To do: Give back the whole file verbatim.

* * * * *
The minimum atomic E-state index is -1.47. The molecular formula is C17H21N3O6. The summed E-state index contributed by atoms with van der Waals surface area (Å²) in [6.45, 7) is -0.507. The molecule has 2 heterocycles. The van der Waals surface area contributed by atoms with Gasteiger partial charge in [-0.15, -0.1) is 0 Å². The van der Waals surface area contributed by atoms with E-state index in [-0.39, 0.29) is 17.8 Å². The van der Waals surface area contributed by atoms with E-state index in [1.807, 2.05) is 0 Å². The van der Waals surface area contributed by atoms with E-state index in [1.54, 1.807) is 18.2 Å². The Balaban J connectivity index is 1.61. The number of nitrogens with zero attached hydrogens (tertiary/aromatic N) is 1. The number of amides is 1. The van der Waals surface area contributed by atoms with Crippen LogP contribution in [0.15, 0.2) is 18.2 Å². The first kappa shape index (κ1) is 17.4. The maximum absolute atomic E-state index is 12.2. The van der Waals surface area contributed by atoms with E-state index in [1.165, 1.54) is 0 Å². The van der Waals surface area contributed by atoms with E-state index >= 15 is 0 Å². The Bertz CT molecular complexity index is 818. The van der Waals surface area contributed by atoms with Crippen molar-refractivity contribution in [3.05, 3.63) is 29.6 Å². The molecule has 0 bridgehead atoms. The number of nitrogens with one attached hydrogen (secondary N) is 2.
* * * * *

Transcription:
The minimum atomic E-state index is -1.47. The molecular formula is C17H21N3O6. The summed E-state index contributed by atoms with van der Waals surface area (Å²) in [6.45, 7) is -0.507. The molecule has 2 heterocycles. The van der Waals surface area contributed by atoms with Gasteiger partial charge in [-0.15, -0.1) is 0 Å². The van der Waals surface area contributed by atoms with E-state index in [-0.39, 0.29) is 17.8 Å². The van der Waals surface area contributed by atoms with E-state index in [1.807, 2.05) is 0 Å². The van der Waals surface area contributed by atoms with E-state index in [1.54, 1.807) is 18.2 Å². The Balaban J connectivity index is 1.61. The number of nitrogens with zero attached hydrogens (tertiary/aromatic N) is 1. The number of amides is 1. The van der Waals surface area contributed by atoms with Crippen LogP contribution in [0.15, 0.2) is 18.2 Å². The first kappa shape index (κ1) is 17.4. The maximum absolute atomic E-state index is 12.2. The van der Waals surface area contributed by atoms with E-state index in [1.165, 1.54) is 0 Å². The van der Waals surface area contributed by atoms with E-state index >= 15 is 0 Å². The Bertz CT molecular complexity index is 818. The van der Waals surface area contributed by atoms with Crippen molar-refractivity contribution in [3.05, 3.63) is 29.6 Å². The molecule has 0 bridgehead atoms. The number of nitrogens with one attached hydrogen (secondary N) is 2.